We can't get away from the fact that our life is our own responsibility. Especially concerning our health.
That can become such a struggle for so many of us (myself included) when interacting or intertwining our lives with those of the people for which we most care. Perhaps this is the greatest challenge for those who self-identify as care-takers in relationships. I've put myself in that situation in most romantic relationships as well as close friendships. You put their needs ahead of your own (which of course sounds wholly altruistic) but can be taken to the extreme for persistently sacrificing your own health and well-being for the entirety of the relationship, and not just limiting such measures to dire periods of time. This speaks largely to knowing what healthy boundaries are within different relationships.
I'm sure if you give it some thought, you can find examples of both in your own life. I can't speak for you, but an area which I can find rather challenging is when spending a lot of time with friends. I'm the kind of person who derives much of my energy and happiness out of my interactions with other people. So quality time makes a big difference in improving my sense of well-being. An example of the positives of that would be that I feel energized and accomplished when making other people feel good. But a negative to that is I will make too many sacrifices of what I know I need to do to take care of myself, in order to regain a certain balance within relationships. Whether or not the fault is my own. Again, that's a boundary issue.
What does this have to do with a fitness post? Understand that if you feel you fall into the above profile, many times the people around you don't. Does that mean you have to change other people or eliminate individuals? Of course not. But we do want to have an understanding of the fact the many people will not, or can not prioritize others the way you do. Therefore, do not consider it selfish to have your own health (and maintenance of) as a top priority. Except in extreme situations, be aware that the food you eat, your workouts, supplements/medication, etc should be high priority when contrasted against certain (not all) needs of others. I don't mean going to the extent of only ever eating your own foods. Limiting all social interactions to the point of never going to a restaurant or traveling because you won't be near a gym or have your prepped meals. Or any such fear-based decision.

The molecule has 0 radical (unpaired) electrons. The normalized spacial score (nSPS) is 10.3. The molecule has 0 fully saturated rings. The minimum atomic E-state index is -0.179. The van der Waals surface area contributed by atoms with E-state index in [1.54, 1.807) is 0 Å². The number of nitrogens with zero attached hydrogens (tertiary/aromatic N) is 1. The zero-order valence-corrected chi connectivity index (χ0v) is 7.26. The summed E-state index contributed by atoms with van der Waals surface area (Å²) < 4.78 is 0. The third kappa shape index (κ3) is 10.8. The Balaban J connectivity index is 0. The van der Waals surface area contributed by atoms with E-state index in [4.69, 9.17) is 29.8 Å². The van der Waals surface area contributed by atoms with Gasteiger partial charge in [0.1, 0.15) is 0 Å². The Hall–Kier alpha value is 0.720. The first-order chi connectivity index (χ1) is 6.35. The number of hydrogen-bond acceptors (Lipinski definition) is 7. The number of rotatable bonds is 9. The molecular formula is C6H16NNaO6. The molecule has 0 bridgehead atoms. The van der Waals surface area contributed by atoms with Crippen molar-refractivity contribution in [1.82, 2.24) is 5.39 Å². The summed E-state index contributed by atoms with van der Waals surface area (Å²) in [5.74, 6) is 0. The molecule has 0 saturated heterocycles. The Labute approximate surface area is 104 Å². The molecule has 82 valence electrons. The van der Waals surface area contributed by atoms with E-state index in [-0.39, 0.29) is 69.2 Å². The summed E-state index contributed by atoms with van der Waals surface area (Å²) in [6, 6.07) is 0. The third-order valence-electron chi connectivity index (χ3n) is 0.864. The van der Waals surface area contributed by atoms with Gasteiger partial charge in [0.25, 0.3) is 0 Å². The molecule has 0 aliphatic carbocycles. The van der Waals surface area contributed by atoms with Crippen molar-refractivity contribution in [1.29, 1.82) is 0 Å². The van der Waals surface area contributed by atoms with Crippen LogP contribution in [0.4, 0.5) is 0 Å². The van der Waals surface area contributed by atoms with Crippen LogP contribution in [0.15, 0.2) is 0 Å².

But I have seen, both in mine and clients lives, skipping multiple workouts, meals, supplements, etc for the sake of putting all the needs of another person or relationship above your own. I can often fall into the trap of assuming the other person would have already made the allowance of me needing to take my medicine at a certain time, sleeping a certain hours, or having room in the day for a workout. I'd then fall into the trap of being hurt or feeling neglected. But do you see that if I'm the only one in the situation who's the natural care-taker, I really set that trap up for myself? It doesn't mean other people are self-absorbed, they just operate differently. So in order to make sure my needs are met as well as theirs, assertions have to be made on my part as well as reinforced and upheld. This is how we create balance and healthy boundaries. This is a huge part of maintaining ones own health.
Hopefully that can also help clarify for us that it is not "selfish" to go to the gym for an hour or bringing some of our own food with us on a vacation. But just an aspect of making sure our own needs are met.